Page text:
One of the best things about living in a state with four seasons is the change in weather and the beauty that accompanies it, ranging from bright white snow to the green leaves of spring. But living in a state where temperatures drop below freezing has some downsides, too, including the risk of icicles and ice dams on a home during the winter months. Consider the following about what you need to know about icicles, ice dams, and how to protect your home when it’s cold outside.
What’s an Ice Dam?
Most homeowners are familiar with icicles that hang from the roof, posing a threat to those who pass underneath. But ice dams are a bit more confusing to understand – ice dams occur when water freezes at the edge of a home’s roofline, growing big enough in size to prevent melting snow from properly draining. The result: water back up on the roof that gets under the shingles and leaks into the home – a potentially expensive and stressful disaster. You can usually recognize an ice dam by the characteristic icicles that hang from the roof. If you are a home buyer in search of a new home in the wintertime, be aware of the presence of icicles, which could spell trouble!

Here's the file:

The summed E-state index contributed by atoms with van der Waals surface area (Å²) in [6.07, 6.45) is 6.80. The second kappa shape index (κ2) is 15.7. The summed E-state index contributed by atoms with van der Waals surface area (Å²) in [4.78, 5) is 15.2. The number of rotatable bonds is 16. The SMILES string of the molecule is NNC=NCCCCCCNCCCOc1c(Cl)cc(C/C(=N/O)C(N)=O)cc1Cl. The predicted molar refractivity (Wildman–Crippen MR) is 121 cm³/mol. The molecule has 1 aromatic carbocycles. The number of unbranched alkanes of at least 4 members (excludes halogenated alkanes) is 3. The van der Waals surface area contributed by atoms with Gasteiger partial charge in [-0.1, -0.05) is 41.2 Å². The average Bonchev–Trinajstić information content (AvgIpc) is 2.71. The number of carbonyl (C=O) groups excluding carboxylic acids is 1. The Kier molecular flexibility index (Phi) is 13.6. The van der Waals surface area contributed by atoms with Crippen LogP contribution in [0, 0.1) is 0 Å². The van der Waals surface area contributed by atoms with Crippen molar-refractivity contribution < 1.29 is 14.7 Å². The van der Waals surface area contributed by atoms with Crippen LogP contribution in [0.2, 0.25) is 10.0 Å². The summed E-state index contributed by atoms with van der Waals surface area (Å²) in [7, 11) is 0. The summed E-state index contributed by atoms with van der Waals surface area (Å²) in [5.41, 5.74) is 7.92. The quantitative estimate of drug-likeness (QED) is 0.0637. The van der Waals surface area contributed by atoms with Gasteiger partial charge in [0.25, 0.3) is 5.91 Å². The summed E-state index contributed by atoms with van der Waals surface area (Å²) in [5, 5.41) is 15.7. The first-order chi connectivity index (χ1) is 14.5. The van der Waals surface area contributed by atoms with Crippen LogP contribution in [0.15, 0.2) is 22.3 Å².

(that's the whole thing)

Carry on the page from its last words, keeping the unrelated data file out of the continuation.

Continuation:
How to Prevent Icicle and Ice Dam Formation
Luckily, there are a number of easy steps that you can take to reduce the risk that icicles or an ice dam will form on your roof, which could be extremely problematic. These include:
- Remove snow when possible. If you have a low-hanging roof that is accessible with a rake or a broom, remove as much snow from the edge of the roof as possible. This can help to prevent snow at the edge from freezing into ice.
- Clean your gutter before snow hits. One of the best ways to prevent an ice dam from forming is to get your gutter cleaned by a professional before snow and icy rain hit. If your gutter is filled with leaves and debris, these too can freeze, resulting in backup.
- Insulate your attic. Insulating your attic is smart for wintertime preparedness for two reasons: First, it helps to keep the inside of your house warm, reducing your energy expenses; second, insulating your attic will also help to prevent heat from escaping and warming the underside of your roof. When the underside of your roof is heated, the bottom layer of the snow will melt. Unfortunately, the snow towards the edge of the roof (which does not receive the same amount of heat as do higher areas of the roof) will stay frozen, resulting in a backup of water and the potential for ice dam damage.
- Apply ice melt. If you notice that ice is accumulating, leading to the potential of an ice dam, take action quickly by applying a calcium chloride ice melt, which will immediately get to work on melting ice and snow and allow for water to flow off the roof rather than leak into your home.
Keep your home healthy this winter.
Icicles and ice dams are much more common on older homes with poor insulation and ventilation. When you are building your dream home, Simplicity leads the industry with best practices and technology for attics and roofing to prevent against the formation of icicles and ice dams, no matter how cold it gets. Contact us today to learn more about building a new Simplicity home.